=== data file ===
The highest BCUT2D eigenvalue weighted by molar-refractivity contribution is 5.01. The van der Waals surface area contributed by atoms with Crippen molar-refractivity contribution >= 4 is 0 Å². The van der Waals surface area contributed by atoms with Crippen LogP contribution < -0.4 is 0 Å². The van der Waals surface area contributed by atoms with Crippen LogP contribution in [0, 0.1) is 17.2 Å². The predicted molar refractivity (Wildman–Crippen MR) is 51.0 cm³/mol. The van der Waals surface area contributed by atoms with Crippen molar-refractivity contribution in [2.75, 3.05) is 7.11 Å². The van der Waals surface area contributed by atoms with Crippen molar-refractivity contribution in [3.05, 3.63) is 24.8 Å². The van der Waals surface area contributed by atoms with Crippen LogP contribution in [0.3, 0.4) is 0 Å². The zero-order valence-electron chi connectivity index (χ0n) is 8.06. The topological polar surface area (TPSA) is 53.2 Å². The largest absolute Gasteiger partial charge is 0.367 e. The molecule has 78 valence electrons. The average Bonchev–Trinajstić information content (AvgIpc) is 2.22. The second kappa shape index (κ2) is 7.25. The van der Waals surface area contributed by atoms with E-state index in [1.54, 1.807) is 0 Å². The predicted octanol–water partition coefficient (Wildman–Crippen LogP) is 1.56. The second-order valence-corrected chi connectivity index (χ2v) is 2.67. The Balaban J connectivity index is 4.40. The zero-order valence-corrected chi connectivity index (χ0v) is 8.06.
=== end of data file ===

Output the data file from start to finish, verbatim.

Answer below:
The highest BCUT2D eigenvalue weighted by molar-refractivity contribution is 5.01. The van der Waals surface area contributed by atoms with Crippen molar-refractivity contribution >= 4 is 0 Å². The van der Waals surface area contributed by atoms with Crippen LogP contribution < -0.4 is 0 Å². The van der Waals surface area contributed by atoms with Crippen LogP contribution in [0, 0.1) is 17.2 Å². The predicted molar refractivity (Wildman–Crippen MR) is 51.0 cm³/mol. The van der Waals surface area contributed by atoms with Crippen molar-refractivity contribution in [2.75, 3.05) is 7.11 Å². The van der Waals surface area contributed by atoms with Crippen molar-refractivity contribution in [3.05, 3.63) is 24.8 Å². The van der Waals surface area contributed by atoms with Crippen LogP contribution in [0.3, 0.4) is 0 Å². The zero-order valence-electron chi connectivity index (χ0n) is 8.06. The topological polar surface area (TPSA) is 53.2 Å². The largest absolute Gasteiger partial charge is 0.367 e. The molecule has 78 valence electrons. The average Bonchev–Trinajstić information content (AvgIpc) is 2.22. The second kappa shape index (κ2) is 7.25. The van der Waals surface area contributed by atoms with E-state index in [1.54, 1.807) is 0 Å². The predicted octanol–water partition coefficient (Wildman–Crippen LogP) is 1.56. The second-order valence-corrected chi connectivity index (χ2v) is 2.67. The Balaban J connectivity index is 4.40. The zero-order valence-corrected chi connectivity index (χ0v) is 8.06.